Published July 11, 2017
When a catastrophic solar storm brings about the collapse of modern civilization, an Amish community in Pennsylvania is caught up in the devastating aftermath. Once-bright skies are now dark. Planes have plummeted to the ground. The systems of modern life have crumbled. With their stocked larders and stores of supplies, the Amish are unaffected at first. But as the English (the Amish name for all non-Amish people) become more and more desperate, they begin to invade Amish farms, taking whatever they want and unleashing unthinkable violence on the peaceable community.When the English Fall is not your typical disaster story. Told from the point of view of an Amish farmer, this short, quiet story really took me by surprise.
Seen through the diary of an Amish farmer named Jacob as he tries to protect his family and his way of life, When the English Fall examines the idea of peace in the face of deadly chaos: Should members of a nonviolent society defy their beliefs and take up arms to defend themselves? And if they don’t, can they survive? - from Goodreads
Jacob and his family are part of an Amish community in Pennsylvania. Jacob is a farmer, but he also makes custom wood furniture, so he occasionally has contact with English (non-Amish) people. When a solar flare knocks out all electronics, the Amish community is threatened by outsiders.
The point of view of this story is so unique - normally when I read disaster stories, they are about regular people like me trying to come to grips with a "new normal." But other than a community refrigerator and a washing machine, the Amish in this story rely very little on electronic devices and are a self-sufficient, somewhat isolated community. The loss of power and dwindling food supplies outside their borders initially have little effect on them.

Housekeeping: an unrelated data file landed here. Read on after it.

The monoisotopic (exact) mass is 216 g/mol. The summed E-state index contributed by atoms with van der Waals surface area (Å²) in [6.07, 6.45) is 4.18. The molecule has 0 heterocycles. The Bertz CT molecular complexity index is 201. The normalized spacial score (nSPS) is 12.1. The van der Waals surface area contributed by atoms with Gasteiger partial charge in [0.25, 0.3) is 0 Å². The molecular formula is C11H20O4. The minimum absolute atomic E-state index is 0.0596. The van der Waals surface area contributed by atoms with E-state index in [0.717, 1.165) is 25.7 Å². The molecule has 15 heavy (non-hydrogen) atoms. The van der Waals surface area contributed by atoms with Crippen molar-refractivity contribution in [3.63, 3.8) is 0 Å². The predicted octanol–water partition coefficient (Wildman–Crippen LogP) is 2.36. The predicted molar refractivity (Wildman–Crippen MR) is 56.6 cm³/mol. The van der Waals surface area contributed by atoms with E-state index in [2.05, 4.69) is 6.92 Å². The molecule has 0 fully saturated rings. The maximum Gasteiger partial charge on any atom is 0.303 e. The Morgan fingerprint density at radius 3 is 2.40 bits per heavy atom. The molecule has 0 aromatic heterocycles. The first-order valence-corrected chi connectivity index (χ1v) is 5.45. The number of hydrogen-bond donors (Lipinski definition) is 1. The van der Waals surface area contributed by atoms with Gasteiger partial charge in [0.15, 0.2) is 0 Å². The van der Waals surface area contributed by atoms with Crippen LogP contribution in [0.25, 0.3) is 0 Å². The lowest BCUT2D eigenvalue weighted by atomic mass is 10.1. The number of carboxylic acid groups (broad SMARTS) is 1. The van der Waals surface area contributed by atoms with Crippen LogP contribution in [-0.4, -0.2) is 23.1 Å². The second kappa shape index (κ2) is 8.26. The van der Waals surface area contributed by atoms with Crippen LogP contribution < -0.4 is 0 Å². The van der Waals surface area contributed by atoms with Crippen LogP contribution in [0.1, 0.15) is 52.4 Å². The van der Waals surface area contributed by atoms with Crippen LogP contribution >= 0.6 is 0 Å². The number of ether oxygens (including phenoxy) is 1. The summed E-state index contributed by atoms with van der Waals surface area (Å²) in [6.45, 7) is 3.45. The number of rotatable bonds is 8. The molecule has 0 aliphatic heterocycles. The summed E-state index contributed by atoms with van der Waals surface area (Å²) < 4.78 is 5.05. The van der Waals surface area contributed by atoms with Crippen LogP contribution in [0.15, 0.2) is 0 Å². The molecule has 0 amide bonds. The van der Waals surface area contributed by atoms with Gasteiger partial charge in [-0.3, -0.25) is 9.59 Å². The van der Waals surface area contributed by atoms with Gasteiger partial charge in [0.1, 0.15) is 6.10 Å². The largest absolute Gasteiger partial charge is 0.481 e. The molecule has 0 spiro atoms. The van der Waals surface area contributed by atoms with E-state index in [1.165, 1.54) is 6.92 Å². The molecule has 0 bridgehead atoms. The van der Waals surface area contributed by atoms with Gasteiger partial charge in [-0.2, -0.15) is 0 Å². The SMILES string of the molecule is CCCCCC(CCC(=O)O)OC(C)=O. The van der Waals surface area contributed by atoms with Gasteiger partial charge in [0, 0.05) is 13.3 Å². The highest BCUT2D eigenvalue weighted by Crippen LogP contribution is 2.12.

Instead of getting a first-hand account of how the aftermath of the solar flare is affecting the population, we get rumors and sparse information as Jacob does, from an Amish community member who traverses the area on horseback. As the book goes on, the stories get more desperate and even dangerous. The Amish are approached by the military to donate food, but as society breaks down, the community is attacked by outsiders.
The faith-based POV was another intriguing aspect to the story. The Amish community wonders how much they should be helping the English, if they have a duty to help society as a whole or even those individuals who come to them seeking help. There's also the issue of defending themselves when they are normally opposed to violence. It must have been a struggle for Jacob and the others to hear the sounds of gunfire near their farms but not want to pick up their own guns.
The story is in diary form and has a very simple writing style, which at times made the story all the more powerful. For example, Jacob describes watching the beauty of the solar flare across the sky, but then he sees planes falling out of the air - it gave me chills. Told over the course of just a couple months, the story had an open ending that made me think about the fates of Jacob and his family long after I finished reading.
The only quibbles I had with the book were that, at fewer than 250 pages, it was quite short and could have been expanded upon in certain areas, and there was a bit of a sci-fi feeling with premonitions coming from Jacob's daughter, Sadie. For me, they just didn't really fit with the rest of the story.